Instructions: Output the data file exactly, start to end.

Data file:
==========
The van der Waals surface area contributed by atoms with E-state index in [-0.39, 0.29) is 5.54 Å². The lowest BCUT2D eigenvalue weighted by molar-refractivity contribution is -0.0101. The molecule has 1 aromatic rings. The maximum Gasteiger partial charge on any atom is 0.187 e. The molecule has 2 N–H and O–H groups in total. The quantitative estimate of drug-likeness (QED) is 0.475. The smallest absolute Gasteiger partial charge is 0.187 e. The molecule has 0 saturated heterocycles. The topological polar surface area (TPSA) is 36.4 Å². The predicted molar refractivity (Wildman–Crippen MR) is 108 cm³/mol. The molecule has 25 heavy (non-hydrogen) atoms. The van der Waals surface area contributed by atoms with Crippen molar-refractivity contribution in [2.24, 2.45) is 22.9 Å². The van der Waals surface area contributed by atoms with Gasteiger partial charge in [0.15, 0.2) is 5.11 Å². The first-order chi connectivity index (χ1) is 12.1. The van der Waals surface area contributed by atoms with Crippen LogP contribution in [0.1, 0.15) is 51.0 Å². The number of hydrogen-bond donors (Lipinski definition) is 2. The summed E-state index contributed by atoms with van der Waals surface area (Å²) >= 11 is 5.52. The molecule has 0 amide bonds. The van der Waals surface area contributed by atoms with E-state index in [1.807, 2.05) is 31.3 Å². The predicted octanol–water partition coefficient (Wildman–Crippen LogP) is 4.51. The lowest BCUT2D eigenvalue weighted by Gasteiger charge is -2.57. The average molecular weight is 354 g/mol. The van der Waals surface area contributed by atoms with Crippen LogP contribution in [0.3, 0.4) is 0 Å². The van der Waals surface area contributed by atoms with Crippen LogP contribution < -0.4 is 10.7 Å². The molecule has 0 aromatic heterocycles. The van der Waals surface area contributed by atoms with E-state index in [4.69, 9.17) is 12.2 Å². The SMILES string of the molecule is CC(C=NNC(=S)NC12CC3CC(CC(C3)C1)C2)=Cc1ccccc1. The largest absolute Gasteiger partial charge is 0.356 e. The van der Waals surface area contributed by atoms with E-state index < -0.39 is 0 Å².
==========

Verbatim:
The van der Waals surface area contributed by atoms with E-state index in [-0.39, 0.29) is 5.54 Å². The lowest BCUT2D eigenvalue weighted by molar-refractivity contribution is -0.0101. The molecule has 1 aromatic rings. The maximum Gasteiger partial charge on any atom is 0.187 e. The molecule has 2 N–H and O–H groups in total. The quantitative estimate of drug-likeness (QED) is 0.475. The smallest absolute Gasteiger partial charge is 0.187 e. The molecule has 0 saturated heterocycles. The topological polar surface area (TPSA) is 36.4 Å². The predicted molar refractivity (Wildman–Crippen MR) is 108 cm³/mol. The molecule has 25 heavy (non-hydrogen) atoms. The van der Waals surface area contributed by atoms with Crippen molar-refractivity contribution in [2.24, 2.45) is 22.9 Å². The van der Waals surface area contributed by atoms with Gasteiger partial charge in [0.15, 0.2) is 5.11 Å². The first-order chi connectivity index (χ1) is 12.1. The van der Waals surface area contributed by atoms with Crippen LogP contribution in [0.1, 0.15) is 51.0 Å². The number of hydrogen-bond donors (Lipinski definition) is 2. The summed E-state index contributed by atoms with van der Waals surface area (Å²) >= 11 is 5.52. The molecule has 0 amide bonds. The van der Waals surface area contributed by atoms with E-state index in [1.807, 2.05) is 31.3 Å². The predicted octanol–water partition coefficient (Wildman–Crippen LogP) is 4.51. The lowest BCUT2D eigenvalue weighted by Gasteiger charge is -2.57. The average molecular weight is 354 g/mol. The van der Waals surface area contributed by atoms with Crippen LogP contribution in [0.3, 0.4) is 0 Å². The van der Waals surface area contributed by atoms with Crippen LogP contribution < -0.4 is 10.7 Å². The molecule has 0 aromatic heterocycles. The van der Waals surface area contributed by atoms with E-state index in [4.69, 9.17) is 12.2 Å². The SMILES string of the molecule is CC(C=NNC(=S)NC12CC3CC(CC(C3)C1)C2)=Cc1ccccc1. The largest absolute Gasteiger partial charge is 0.356 e. The van der Waals surface area contributed by atoms with E-state index < -0.39 is 0 Å².